by Captain Ernest Denicke.
Ernest Denicke came from a highly respected family, his father being Colonel E. Denicke, a prominent capitalist. Young Denicke was a graduate of the State University and a retired captain of the National Guard. He was a civil engineer by profession. Immediately after the earthquake he donned a khaki uniform of Captain's rank and stationed himself with the soldiers detailed at the water front near East and Lombard streets.
On the afternoon of April 20 Horace Hudson, of the San Francisco Chronicle, and Andrew Sbarboro, the well known capitalist, saw some soldiers in an intoxicated condition at Battery and East streets. They immediately proceeded to the officers' headquarters at East and Lombard streets and reported their observations to Ernest Denicke, who started to return with them to East and Battery streets.
When the trio neared this point, according to the statements of Sbarboro and Hudson, they observed a man carrying some fowls.
Denicke evidently suspected that they were stolen, and he ordered a sailor who was acting as a sentinel to instruct the man to drop the fowls and get out and fight the fire.
The man dropped the fowls and started away, when Denicke is alleged to have ordered the sailor to prod him with a bayonet. The sailor attempted to do so, but the stranger grappled with him, and after disarming the sailor it is claimed he started toward the bay with the rifle.
At that instant Denicke fired several shots at the man, who fell mortally wounded.
The stranger died shortly afterward, and that night Lieutenant Charles Herring, U. S. A., weighted the body with iron and had it thrown into the bay. It was afterward claimed that the fowls were given to this man at the distribution car.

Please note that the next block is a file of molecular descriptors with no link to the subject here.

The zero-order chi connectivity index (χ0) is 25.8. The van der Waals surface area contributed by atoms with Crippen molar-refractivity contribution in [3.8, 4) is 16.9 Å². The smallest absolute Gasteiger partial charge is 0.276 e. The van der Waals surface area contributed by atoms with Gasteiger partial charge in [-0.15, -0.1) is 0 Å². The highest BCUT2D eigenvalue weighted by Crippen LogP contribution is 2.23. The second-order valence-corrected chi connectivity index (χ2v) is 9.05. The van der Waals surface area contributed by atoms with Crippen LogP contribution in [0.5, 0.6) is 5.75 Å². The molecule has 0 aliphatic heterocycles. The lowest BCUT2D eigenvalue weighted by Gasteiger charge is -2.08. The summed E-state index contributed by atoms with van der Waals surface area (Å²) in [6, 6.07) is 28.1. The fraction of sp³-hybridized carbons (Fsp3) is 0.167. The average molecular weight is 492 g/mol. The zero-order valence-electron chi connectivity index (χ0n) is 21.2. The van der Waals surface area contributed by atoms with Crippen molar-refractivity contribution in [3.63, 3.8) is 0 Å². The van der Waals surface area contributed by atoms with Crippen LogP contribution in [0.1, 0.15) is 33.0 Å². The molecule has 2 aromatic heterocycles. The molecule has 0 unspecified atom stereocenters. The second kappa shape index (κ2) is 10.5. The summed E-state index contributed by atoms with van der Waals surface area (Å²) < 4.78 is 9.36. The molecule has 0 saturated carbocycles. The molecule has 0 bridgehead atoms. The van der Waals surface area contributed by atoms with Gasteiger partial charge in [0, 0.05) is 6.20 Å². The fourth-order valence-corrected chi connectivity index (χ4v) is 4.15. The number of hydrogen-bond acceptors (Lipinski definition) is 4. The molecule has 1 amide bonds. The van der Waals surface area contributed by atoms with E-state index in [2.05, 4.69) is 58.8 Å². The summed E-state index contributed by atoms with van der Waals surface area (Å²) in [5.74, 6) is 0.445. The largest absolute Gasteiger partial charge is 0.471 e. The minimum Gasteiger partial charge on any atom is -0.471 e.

On May 24 Denicke was arrested, and he made a statement substantially as follows:
"I saw the man with the chickens, and believing he had stolen them I ordered the sentry to take them from him, and after he did so the man robbed him of his rifle and turned toward me. I believed that he was about to shoot at me, and as a matter of self-defense I shot him.
"At the time I was under the impression that martial law prevailed, and I had in mind the order to kill all persons caught stealing."
As the body of the unknown was never recovered, Denicke was charged with the murder of John Doe.
Ex-Governor James Budd and Abraham Ruef were engaged by the defense and the preliminary examination began before Police judge Shortall on May 27.
After hearing the evidence the judge dismissed the charge against the defendant. As there was a belief in some quarters that Denicke should be punished, he was again arrested, and Superior Judge Lawlor sat as a committing magistrate.
After hearing the evidence the judge held the defendant to answer before the Superior Court. The trial took place before a jury in Judge Cook's court, and the defendant was found not guilty, on November 28, 1906.
At the time these trials were being conducted the great fire had made the Hall of Justice but a memory of the past, so the sessions of the different courts were held in basements of private buildings, in halls and churches throughout the city.
Judge Cook's court was first held in the basement of Calvary Church, at Washington and Fillmore streets, and later at the Salvation Army Hall, at Fillmore and Post streets, where Seimsen and Dabner, the gaspipe thugs, received their death sentence.
Judge Lawlor's court was held in the magnificent Jewish Synagogue, at California and
Webster streets, where John Byrne, the murderer of Police Officer George O'Connoll, was
sentenced to be hanged.